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Mon, Sept. 16

Ban TV from bedroom to improve sleep quality

Dear Dr. Rosenberg:

My 7-year-old granddaughter is sleepy and irritable during the day. My daughter lets her have a television in her bedroom. I am wondering if this could be affecting her sleep and wake time. What do you think?

A: Televisions in the bedroom are one of the major causes of childhood insomnia. Other causes are failure to set a consistent sleep time before 9 p.m. and absence of a bedtime routine. Televisions are counter-productive in many ways. The light from the TV lowers the level of the sleep hormone melatonin. The emotional content of many shows can cause increased excitability and even anxiety. Finally, in a recent study in the Journal of Clinical Sleep Medicine, it was found that in many instances the television watching time is unsupervised and children are awake far later than their parents realize.

Dear Dr. Rosenberg,

My 13-year-old son is depressed. He is under the care of a therapist. Recently he was placed on a medication called Bupropion. Now he is having trouble falling asleep and is complaining of nightmares. Could this be due to the medication? This is something new for him.

A: Yes, most likely it is. Bupropion (Wellbutrin) is an excellent antidepressant. However, it has a 20 percent incidence of insomnia associated with its use. It also causes an increased incidence of nightmares. The latter is probably because of the fact it increases dream sleep. I would make your prescribing healthcare provider and the therapist aware of this. The insomnia can be counter-productive and actually cause increasing depression.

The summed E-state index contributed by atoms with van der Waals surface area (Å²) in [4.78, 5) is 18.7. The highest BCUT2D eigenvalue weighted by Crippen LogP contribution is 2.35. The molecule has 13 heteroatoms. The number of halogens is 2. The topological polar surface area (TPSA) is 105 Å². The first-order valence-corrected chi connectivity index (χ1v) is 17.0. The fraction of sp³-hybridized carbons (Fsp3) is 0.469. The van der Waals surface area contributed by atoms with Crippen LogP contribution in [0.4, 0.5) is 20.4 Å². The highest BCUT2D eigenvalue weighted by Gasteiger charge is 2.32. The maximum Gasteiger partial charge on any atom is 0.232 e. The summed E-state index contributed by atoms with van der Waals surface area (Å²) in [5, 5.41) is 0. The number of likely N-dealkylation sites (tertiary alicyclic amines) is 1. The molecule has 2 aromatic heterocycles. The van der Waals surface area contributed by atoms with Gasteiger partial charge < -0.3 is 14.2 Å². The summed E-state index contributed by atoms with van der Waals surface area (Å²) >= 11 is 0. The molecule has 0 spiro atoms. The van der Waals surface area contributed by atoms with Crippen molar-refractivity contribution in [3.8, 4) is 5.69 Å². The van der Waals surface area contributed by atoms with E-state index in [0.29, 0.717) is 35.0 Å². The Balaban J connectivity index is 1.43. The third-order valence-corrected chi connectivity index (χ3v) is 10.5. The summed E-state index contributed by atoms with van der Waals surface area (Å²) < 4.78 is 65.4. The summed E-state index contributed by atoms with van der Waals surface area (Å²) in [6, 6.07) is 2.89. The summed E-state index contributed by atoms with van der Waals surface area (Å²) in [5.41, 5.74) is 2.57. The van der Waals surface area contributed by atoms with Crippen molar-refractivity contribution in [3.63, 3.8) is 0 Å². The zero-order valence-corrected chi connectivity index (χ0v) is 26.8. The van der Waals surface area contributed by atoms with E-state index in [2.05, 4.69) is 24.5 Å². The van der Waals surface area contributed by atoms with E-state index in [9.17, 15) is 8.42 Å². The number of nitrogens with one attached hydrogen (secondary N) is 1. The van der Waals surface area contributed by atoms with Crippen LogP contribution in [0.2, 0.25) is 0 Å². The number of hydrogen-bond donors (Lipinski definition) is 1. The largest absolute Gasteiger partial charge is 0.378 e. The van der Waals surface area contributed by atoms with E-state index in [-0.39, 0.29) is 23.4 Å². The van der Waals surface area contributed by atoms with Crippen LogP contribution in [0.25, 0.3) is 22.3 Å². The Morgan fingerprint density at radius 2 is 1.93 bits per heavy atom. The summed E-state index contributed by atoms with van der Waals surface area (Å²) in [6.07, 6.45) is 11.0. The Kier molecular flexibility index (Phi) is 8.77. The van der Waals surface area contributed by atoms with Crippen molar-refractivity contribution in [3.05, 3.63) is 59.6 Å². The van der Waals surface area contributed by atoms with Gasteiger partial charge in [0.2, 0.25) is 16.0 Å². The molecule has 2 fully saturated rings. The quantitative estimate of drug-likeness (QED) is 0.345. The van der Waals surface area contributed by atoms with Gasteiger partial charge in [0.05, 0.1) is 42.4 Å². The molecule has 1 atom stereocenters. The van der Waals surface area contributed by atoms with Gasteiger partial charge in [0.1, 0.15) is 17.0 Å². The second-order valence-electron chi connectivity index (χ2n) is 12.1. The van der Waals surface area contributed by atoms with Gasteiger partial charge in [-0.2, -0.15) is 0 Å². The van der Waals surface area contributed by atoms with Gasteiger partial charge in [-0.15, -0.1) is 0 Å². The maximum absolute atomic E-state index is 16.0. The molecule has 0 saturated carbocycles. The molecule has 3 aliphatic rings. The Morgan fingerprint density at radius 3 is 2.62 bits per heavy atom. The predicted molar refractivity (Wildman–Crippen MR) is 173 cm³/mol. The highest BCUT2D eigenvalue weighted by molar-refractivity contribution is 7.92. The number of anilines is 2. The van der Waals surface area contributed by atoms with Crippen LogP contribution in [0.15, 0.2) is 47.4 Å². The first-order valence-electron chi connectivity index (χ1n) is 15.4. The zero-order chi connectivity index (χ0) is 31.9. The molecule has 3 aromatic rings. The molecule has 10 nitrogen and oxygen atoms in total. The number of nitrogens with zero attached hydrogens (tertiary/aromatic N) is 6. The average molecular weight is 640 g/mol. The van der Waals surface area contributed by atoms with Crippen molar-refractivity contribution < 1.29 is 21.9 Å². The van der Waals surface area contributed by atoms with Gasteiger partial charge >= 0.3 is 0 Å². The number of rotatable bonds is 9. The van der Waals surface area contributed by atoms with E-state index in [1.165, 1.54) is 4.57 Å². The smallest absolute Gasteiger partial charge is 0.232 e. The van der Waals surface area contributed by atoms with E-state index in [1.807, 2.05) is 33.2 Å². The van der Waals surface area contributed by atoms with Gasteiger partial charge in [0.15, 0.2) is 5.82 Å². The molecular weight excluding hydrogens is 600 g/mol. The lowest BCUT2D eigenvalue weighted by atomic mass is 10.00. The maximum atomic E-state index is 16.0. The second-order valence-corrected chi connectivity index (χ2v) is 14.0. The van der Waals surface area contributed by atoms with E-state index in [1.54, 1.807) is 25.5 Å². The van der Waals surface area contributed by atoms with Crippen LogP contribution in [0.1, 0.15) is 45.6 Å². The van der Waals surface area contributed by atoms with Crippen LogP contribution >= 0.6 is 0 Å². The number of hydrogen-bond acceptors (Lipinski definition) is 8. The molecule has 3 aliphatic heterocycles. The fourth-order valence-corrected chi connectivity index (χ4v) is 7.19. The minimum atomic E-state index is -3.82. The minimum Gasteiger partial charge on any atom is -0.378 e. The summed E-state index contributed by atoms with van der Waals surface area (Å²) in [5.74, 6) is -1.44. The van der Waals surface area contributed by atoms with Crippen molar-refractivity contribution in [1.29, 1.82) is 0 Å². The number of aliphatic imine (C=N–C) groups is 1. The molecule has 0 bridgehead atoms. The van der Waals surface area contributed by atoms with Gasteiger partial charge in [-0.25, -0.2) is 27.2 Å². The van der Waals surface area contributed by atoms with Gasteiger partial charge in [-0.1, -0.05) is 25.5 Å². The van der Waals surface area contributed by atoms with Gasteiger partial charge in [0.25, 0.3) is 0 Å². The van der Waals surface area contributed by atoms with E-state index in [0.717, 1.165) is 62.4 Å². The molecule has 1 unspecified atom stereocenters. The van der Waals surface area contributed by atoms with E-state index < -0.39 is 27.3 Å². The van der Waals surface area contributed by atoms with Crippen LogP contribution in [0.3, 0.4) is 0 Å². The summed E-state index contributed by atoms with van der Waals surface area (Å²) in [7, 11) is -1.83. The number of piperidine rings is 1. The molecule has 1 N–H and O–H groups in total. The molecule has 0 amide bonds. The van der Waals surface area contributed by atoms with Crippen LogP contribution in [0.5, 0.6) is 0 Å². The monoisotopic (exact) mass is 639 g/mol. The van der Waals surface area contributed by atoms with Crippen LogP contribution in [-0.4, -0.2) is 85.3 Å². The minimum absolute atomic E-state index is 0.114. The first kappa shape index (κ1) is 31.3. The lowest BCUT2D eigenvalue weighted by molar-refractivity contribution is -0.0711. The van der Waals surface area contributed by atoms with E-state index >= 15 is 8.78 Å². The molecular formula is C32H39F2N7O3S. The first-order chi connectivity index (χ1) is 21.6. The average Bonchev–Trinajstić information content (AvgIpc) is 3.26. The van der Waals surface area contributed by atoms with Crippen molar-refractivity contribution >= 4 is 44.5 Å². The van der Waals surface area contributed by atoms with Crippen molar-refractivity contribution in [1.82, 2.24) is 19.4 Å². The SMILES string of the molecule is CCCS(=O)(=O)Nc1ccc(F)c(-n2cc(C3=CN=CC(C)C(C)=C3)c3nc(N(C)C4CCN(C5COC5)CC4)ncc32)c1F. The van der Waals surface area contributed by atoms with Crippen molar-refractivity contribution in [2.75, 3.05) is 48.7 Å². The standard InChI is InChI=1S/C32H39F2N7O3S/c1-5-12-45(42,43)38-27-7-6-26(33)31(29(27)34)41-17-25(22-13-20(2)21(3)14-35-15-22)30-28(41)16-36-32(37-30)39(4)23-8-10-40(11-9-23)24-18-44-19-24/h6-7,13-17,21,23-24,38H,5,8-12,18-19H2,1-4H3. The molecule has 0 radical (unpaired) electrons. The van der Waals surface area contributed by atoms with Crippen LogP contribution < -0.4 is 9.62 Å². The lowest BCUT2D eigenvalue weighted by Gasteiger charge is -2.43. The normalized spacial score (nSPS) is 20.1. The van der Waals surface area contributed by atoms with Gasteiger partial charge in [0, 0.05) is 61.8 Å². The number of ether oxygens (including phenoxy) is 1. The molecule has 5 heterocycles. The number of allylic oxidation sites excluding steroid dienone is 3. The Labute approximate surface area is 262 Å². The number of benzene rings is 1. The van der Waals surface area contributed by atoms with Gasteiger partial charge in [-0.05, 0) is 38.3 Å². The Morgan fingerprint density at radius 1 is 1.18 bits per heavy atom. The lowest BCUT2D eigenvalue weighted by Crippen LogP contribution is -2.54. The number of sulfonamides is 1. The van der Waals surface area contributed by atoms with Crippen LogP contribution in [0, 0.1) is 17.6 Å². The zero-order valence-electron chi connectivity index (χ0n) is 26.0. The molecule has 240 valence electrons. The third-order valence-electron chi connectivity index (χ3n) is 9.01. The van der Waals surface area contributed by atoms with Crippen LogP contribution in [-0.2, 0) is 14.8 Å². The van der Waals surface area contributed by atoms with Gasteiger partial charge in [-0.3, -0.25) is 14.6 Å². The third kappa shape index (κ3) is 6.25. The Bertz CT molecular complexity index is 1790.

Dear Dr. Rosenberg:

My cardiologist did an ultrasonic study of my heart. He found that my heart wall was thickened and that my heart muscle does not function normally. Since I do not have high blood pressure or coronary disease, he wants me to get a sleep study. I'm not sure why. Can you explain this to me?

A: The findings on your test are usually a result of hypertension or coronary artery disease. However, in one recent study, 35 percent of people with these findings on ultrasonic testing were found to have sleep apnea. This is due to the stresses imposed on the heart by stopping breathing while asleep. As it turns out, sleep apnea can cause thickening of the wall of the heart resulting in an inability to pump normally. Even more important is the fact that treating sleep apnea can halt or even reverse the progression of these changes. If untreated, they can lead to heart failure.

Dear Dr. Rosenberg:

I am on three medications for epilepsy. I am still having seizures. My neurologist wants me to have a VNS (vagal nerve stimulator) implanted. He feels it will help control my seizures. When I mentioned to him that I snore, he said he would like for me to have a sleep study performed. Why?

A: I can think of two good reasons. The first is that VNS devices can worsen sleep apnea if present. In fact, some centers won't utilize vagal nerve stimulators in patients with sleep apnea. The second reason is that sleep apnea, if untreated, can make seizure management more difficult. There are clinical studies that have demonstrated a 50 percent decrease in seizure frequency when associated sleep apnea is treated.

Dr. Robert Rosenberg, board-certified sleep medicine specialist, will answer readers' questions by incorporating them in future columns. Contact him at or via mail at the Sleep Disorders Center of Prescott Valley, 3259 N. Windsong Dr., Prescott Valley, AZ 86314.

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